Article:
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They were both crying as they drove. She stopped occasionally to check, but the baby in the car seat next to her wasn’t hungry, wasn’t tired and didn’t need changing. She was simply crying because her mother was crying.

Or perhaps she missed her daddy already.

There was nothing to be done about it though. He didn’t want them there, either of them. Didn’t care if they lived or died, just wanted them gone. He had let her take the car just to be sure he’d seen the back of them. She had packed as much as she could and left.

The engine stuttered and she blinked away her tears to see the dashboard clearly. She was running on empty. The car rolled to a halt at the side of the road, and she rested her head on the steering wheel in despair.

She had been driving without direction for hours. She didn’t know where she was, didn’t even know what road she was on, and all she could see was the road stretching onwards through endless fields of corn. There were no buildings in sight and no traffic, and she couldn’t remember when she’d last seen any. She pulled her mobile out of her pocket; no signal.

She would have to walk.

She got out of the car and opened the boot. She had several bags, too much to carry, but it wouldn’t take long to rearrange the most vital things into one rucksack. She took the baby’s seat out of the car and set it by the edge of the field, where the towering corn provided a little shade, and re-packed what she needed. The rest she would have to leave there, and hope it was still there when she found her way back.

With the bag on her back and the baby in her arms, she set out along the road.

Before too long, her daughter cried out again. This time she was hungry; her mother’s instincts told her so, but she didn’t want to just sit on the edge of the road to feed her. There hadn’t been another car for hours, but she still needed some privacy.

With a sigh, she pushed her way into the corn. She felt guilty for trampling the crops, but there was no other option.

Just a couple of feet in, however, she found herself bursting out into the open. There was a path; a clear, wide path through the corn. It must lead somewhere, she thought. Perhaps to a farmhouse, to a phone. She rushed along it, as fast as she dared go over the rough ground with her baby in her arms.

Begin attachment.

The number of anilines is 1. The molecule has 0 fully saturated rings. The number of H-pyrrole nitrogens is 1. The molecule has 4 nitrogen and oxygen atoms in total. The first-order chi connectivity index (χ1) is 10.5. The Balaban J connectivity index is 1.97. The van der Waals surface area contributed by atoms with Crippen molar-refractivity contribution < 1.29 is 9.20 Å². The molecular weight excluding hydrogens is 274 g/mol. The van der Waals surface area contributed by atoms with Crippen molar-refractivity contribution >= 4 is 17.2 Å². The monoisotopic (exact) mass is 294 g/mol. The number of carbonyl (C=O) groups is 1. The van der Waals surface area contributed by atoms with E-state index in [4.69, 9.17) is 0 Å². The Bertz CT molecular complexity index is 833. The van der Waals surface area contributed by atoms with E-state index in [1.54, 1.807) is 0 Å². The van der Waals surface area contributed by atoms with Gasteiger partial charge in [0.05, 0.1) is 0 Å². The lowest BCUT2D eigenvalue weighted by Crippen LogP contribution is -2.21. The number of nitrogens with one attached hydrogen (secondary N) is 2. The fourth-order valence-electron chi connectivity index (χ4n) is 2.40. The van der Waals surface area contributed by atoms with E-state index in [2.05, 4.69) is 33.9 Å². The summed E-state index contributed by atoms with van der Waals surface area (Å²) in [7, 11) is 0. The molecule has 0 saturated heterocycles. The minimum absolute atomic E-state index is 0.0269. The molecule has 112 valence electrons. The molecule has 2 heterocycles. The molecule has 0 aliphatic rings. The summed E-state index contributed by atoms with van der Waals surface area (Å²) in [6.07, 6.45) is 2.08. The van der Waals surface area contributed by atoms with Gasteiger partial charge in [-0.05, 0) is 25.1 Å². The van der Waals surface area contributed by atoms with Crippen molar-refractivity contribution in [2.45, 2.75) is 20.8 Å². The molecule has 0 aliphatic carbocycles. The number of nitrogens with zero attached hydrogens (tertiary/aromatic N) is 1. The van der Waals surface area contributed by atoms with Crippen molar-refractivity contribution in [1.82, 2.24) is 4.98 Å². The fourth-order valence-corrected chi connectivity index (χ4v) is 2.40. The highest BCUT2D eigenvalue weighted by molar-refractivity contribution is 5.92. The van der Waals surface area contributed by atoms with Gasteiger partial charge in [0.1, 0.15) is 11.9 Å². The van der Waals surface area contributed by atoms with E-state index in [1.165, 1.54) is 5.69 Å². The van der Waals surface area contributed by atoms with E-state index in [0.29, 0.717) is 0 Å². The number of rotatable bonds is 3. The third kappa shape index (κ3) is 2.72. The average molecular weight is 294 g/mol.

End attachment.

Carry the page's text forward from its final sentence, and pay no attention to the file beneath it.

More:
What she found at the end of the path wasn’t a farmhouse, and it wasn’t a phone. It was an ornate stone chair – more like a throne, she thought. There was a shield on it, engraved with the shape of an eagle. She stood before it, wondering, and looked around.

There was nothing else in sight but corn, and the path ended at the foot of the throne, cornstalks towering behind it.

Well, she told herself, at least it’s somewhere to sit. She set her rucksack down beside the throne and sat down, unbuttoning her shirt ready to feed her daughter.

“Welcome, my lady.”

She jumped, pulling her shirt closed and looking around in fear. Was she going to be arrested for trespassing?

“There is no need to be afraid.”

A woman walked out of the corn. She wore a luxurious robe, and had a crown on her head, adorned with stars. In her hand she held a sceptre, the pattern of its blue and green globe instantly recognisable. Her face was motherly, but tired.

“Who- who are you? I’m sorry, I’m probably trespassing, I got lost and my baby-”

The woman interrupted her with a smile. “You are not lost. You are exactly where you need to be.”

She blinked, looking up at the strange woman.

“But who are you?”

The woman knelt before her. “I was the Empress. I ruled all living things. Mine was the power of love and abundance. I have been the ardent lover and the fertile mother. But as the year turns, as all things come to an end, so does my time. I am too old now to be mother and lover to all. It is time for a new Empress.”

The crown vanished from her head as if it were smoke, and she handed over her sceptre.

“Me? But why me?”

She smiled as she shimmered and faded from view. “For many centuries the woman upon this throne has been one who has known exile. It is a tradition, of sorts. I have been waiting for you. You, and your child after you. You have a place. You belong here.”

The baby gurgled and reached up towards the beautiful crown of stars that her mother wore.

A whisper on the wind reached them. “It is your turn now.”

© Kari Fay

(Author’s Note: I read that the Empress card may have originally been a depiction of the Empress Adelaide of Italy; amongst those listed under patronage was “Exiles”. I thought that would be an interesting lead in to this story.)